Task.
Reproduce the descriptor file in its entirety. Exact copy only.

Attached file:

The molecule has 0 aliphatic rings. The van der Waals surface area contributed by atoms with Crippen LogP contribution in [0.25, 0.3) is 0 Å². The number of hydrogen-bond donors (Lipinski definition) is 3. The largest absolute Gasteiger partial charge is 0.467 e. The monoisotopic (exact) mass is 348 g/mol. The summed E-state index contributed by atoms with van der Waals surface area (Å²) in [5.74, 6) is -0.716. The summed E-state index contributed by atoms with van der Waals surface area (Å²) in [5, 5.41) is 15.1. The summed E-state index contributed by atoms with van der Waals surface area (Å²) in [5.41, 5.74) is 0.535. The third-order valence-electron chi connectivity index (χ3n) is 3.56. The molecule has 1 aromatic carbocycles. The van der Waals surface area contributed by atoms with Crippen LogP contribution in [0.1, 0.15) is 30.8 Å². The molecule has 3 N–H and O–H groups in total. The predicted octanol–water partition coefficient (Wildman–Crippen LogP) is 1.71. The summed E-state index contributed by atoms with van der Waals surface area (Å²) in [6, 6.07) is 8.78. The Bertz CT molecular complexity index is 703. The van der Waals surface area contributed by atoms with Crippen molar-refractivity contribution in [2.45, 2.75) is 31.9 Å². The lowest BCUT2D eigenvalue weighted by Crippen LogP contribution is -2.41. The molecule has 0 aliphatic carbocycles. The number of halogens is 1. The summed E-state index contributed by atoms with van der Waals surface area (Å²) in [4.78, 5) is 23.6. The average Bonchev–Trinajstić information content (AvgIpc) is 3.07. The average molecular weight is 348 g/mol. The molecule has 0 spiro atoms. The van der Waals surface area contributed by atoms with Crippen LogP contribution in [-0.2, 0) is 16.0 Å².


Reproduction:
The molecule has 0 aliphatic rings. The van der Waals surface area contributed by atoms with Crippen LogP contribution in [0.25, 0.3) is 0 Å². The number of hydrogen-bond donors (Lipinski definition) is 3. The largest absolute Gasteiger partial charge is 0.467 e. The monoisotopic (exact) mass is 348 g/mol. The summed E-state index contributed by atoms with van der Waals surface area (Å²) in [5.74, 6) is -0.716. The summed E-state index contributed by atoms with van der Waals surface area (Å²) in [5, 5.41) is 15.1. The summed E-state index contributed by atoms with van der Waals surface area (Å²) in [5.41, 5.74) is 0.535. The third-order valence-electron chi connectivity index (χ3n) is 3.56. The molecule has 1 aromatic carbocycles. The van der Waals surface area contributed by atoms with Crippen LogP contribution in [0.1, 0.15) is 30.8 Å². The molecule has 3 N–H and O–H groups in total. The predicted octanol–water partition coefficient (Wildman–Crippen LogP) is 1.71. The summed E-state index contributed by atoms with van der Waals surface area (Å²) in [6, 6.07) is 8.78. The Bertz CT molecular complexity index is 703. The van der Waals surface area contributed by atoms with Crippen molar-refractivity contribution in [2.45, 2.75) is 31.9 Å². The lowest BCUT2D eigenvalue weighted by Crippen LogP contribution is -2.41. The molecule has 0 aliphatic carbocycles. The number of halogens is 1. The summed E-state index contributed by atoms with van der Waals surface area (Å²) in [4.78, 5) is 23.6. The average Bonchev–Trinajstić information content (AvgIpc) is 3.07. The average molecular weight is 348 g/mol. The molecule has 0 spiro atoms. The van der Waals surface area contributed by atoms with Crippen LogP contribution in [-0.2, 0) is 16.0 Å².